If you are looking for an answer to the question What is Artificial Intelligence? and you only have a minute, then here's the definition the Association for the Advancement of Artificial Intelligence offers on its home page: "the scientific understanding of the mechanisms underlying thought and intelligent behavior and their embodiment in machines."
However, if you are fortunate enough to have more than a minute, then please get ready to embark upon an exciting journey exploring AI (but beware, it could last a lifetime) …
AI is making strides at many levels in the world of investment management. Investors may already be riding the wave of artificial intelligence, unaware of the many ways they've been integrated. There are three main levels where AI is making a mark, says Amit Gupta, a managing director in Accenture's capital market industry group. At the first level, firms are using AI in back-office administrative tasks like net asset value calculations, reconciliation, settlement operations. At the second level, they use it in front-office tasks like client targeting and management, profiling of clients, personalization of service.
We are all familiar with the dictum that "correlation does not imply causation". Furthermore, given a data file with samples of two variables x and z, we all know how to calculate the correlation between x and z. But it's only an elite minority, the few, the proud, the Bayesian Network aficionados, that know how to calculate the causal connection between x and z. Neural Net aficionados are incapable of doing this. Their Neural nets are just too wimpy to cut it.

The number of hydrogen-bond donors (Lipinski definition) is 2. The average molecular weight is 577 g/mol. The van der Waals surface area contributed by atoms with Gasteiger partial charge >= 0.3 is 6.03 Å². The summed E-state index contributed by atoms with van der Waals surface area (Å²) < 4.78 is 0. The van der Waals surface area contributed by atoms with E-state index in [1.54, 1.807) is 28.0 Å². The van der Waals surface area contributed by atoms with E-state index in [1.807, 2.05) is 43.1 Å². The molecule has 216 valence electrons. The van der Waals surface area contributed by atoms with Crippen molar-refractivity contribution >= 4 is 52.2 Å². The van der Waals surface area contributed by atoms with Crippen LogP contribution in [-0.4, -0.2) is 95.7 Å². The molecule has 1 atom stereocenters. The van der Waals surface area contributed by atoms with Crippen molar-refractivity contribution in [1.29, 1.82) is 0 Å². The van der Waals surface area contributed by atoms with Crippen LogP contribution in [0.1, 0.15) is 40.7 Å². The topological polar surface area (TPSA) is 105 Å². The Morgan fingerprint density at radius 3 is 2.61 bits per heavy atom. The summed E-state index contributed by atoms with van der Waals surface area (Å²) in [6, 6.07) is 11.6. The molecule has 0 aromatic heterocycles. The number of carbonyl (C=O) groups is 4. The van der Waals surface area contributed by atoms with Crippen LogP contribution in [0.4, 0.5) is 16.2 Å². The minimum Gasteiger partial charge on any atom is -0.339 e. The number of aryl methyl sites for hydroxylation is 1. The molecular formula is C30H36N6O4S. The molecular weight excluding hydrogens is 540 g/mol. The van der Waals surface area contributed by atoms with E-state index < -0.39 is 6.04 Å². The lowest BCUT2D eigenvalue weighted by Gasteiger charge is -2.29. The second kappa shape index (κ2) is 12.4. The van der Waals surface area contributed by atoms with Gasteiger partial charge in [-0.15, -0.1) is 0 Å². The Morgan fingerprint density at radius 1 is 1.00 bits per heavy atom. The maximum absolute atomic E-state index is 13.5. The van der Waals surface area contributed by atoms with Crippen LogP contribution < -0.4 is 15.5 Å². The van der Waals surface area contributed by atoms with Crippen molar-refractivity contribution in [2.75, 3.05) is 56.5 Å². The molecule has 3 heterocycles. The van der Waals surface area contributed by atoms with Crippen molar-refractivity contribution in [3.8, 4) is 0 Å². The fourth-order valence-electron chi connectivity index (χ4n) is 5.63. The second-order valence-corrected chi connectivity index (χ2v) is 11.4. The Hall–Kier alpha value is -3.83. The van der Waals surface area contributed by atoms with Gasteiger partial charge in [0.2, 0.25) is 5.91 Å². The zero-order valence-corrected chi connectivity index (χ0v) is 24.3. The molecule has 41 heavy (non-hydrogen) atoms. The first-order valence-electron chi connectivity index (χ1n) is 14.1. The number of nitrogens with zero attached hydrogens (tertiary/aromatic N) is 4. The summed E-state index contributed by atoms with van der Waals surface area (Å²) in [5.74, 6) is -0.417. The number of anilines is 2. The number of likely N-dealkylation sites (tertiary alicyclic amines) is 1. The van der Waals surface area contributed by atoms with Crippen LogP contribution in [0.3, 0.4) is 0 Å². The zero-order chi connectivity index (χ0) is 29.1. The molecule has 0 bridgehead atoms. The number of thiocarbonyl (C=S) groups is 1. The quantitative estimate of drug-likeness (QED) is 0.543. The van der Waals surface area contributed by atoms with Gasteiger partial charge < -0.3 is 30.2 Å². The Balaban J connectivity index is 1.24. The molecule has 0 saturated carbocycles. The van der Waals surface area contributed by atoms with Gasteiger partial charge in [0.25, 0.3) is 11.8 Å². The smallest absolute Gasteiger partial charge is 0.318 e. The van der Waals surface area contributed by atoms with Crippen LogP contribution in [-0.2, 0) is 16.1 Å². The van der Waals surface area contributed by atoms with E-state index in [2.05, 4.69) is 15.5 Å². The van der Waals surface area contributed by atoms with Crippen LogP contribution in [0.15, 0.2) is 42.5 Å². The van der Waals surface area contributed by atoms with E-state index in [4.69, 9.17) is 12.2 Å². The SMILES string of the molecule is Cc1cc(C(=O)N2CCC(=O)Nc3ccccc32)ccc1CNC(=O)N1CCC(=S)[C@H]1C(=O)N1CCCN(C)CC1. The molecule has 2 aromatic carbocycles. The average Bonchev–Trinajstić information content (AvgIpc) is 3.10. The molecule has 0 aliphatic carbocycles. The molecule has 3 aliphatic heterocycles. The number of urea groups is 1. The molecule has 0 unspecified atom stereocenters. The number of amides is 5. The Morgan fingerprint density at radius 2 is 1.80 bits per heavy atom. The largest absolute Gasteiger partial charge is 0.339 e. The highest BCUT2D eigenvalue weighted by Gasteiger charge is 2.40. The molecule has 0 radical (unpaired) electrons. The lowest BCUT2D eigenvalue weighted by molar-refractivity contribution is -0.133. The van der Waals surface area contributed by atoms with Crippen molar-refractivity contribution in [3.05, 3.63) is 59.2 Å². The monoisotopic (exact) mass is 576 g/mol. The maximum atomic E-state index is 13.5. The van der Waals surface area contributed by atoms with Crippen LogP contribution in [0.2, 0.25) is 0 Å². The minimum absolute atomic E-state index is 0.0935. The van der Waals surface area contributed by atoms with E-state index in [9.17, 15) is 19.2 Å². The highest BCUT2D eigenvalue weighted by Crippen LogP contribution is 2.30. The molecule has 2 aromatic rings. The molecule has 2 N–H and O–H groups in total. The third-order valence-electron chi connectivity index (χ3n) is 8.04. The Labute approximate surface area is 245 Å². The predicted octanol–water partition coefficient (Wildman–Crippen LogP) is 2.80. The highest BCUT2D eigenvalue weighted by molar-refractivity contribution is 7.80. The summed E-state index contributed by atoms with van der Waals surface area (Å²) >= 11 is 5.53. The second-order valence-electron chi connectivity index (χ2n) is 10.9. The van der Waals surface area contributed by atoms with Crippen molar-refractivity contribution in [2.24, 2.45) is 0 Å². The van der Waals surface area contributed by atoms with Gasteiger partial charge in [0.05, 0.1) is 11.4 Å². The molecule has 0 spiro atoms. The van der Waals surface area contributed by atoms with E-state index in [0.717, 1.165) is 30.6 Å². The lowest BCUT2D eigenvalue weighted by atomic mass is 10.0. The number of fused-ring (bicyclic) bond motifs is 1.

I've spent the last few months preparing for and applying for data science jobs. It's possible the data science world may reject me and my lack of both experience and a credential above a bachelors degree, in which case I'll do something else. Regardless of what lies in store for my future, I think I've gotten a good grasp of the mindset underlying machine learning and how it differs from traditional statistics, so I thought I'd write about it for those who have a similar background to me considering a similar move.1 This post is geared toward people who are excellent at statistics but don't really "get" machine learning and want to understand the gist of it in about 15 minutes of reading. If you have a traditional academic stats backgrounds (be it econometrics, biostatistics, psychometrics, etc.), there are two good reasons to learn more about data science: The world of data science is, in many ways, hiding in plain sight from the more academically-minded quantitative disciplines.
Classification has been a go-to approach for various problems for many years now. However, with problems becoming more and more specific a simple classification model can't be the solution for all of them. Rather than having one label/class for an instance, it's more appropriate to assign a subset of labels for an instance. This is exactly how multi-label classification is different from multi-class classification. For example, Classifying if a piece of audio file is a music file or not is a classification problem while classifying all the genres of forms in a piece of fusion music is a multi-label classification.